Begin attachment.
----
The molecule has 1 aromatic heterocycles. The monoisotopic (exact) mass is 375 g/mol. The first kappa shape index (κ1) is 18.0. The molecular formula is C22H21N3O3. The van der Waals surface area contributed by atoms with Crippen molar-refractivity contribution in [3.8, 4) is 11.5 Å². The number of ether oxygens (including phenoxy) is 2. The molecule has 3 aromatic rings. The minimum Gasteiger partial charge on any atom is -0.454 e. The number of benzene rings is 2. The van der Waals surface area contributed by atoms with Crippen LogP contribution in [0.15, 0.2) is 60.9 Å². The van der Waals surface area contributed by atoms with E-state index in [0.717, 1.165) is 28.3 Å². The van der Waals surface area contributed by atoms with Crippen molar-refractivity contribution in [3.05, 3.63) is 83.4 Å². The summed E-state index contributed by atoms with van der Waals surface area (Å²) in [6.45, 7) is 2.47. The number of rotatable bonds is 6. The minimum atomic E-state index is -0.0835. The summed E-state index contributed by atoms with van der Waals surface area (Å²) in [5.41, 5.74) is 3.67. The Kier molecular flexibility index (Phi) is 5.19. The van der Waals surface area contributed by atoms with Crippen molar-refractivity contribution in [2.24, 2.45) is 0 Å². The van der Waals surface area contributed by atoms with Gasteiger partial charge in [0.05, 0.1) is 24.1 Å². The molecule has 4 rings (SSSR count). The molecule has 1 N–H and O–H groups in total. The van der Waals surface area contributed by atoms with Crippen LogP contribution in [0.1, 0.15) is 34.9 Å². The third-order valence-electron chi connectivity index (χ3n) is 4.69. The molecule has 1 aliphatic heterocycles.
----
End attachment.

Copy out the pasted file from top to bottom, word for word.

The molecule has 1 aromatic heterocycles. The monoisotopic (exact) mass is 375 g/mol. The first kappa shape index (κ1) is 18.0. The molecular formula is C22H21N3O3. The van der Waals surface area contributed by atoms with Crippen molar-refractivity contribution in [3.8, 4) is 11.5 Å². The number of ether oxygens (including phenoxy) is 2. The molecule has 3 aromatic rings. The minimum Gasteiger partial charge on any atom is -0.454 e. The number of benzene rings is 2. The van der Waals surface area contributed by atoms with Crippen LogP contribution in [0.15, 0.2) is 60.9 Å². The van der Waals surface area contributed by atoms with E-state index in [0.717, 1.165) is 28.3 Å². The van der Waals surface area contributed by atoms with Crippen molar-refractivity contribution in [3.05, 3.63) is 83.4 Å². The summed E-state index contributed by atoms with van der Waals surface area (Å²) in [6.45, 7) is 2.47. The number of rotatable bonds is 6. The minimum atomic E-state index is -0.0835. The summed E-state index contributed by atoms with van der Waals surface area (Å²) in [5.41, 5.74) is 3.67. The Kier molecular flexibility index (Phi) is 5.19. The van der Waals surface area contributed by atoms with Crippen molar-refractivity contribution in [2.24, 2.45) is 0 Å². The van der Waals surface area contributed by atoms with Gasteiger partial charge in [0.05, 0.1) is 24.1 Å². The molecule has 4 rings (SSSR count). The molecule has 1 N–H and O–H groups in total. The van der Waals surface area contributed by atoms with Crippen LogP contribution in [0.1, 0.15) is 34.9 Å². The third-order valence-electron chi connectivity index (χ3n) is 4.69. The molecule has 1 aliphatic heterocycles.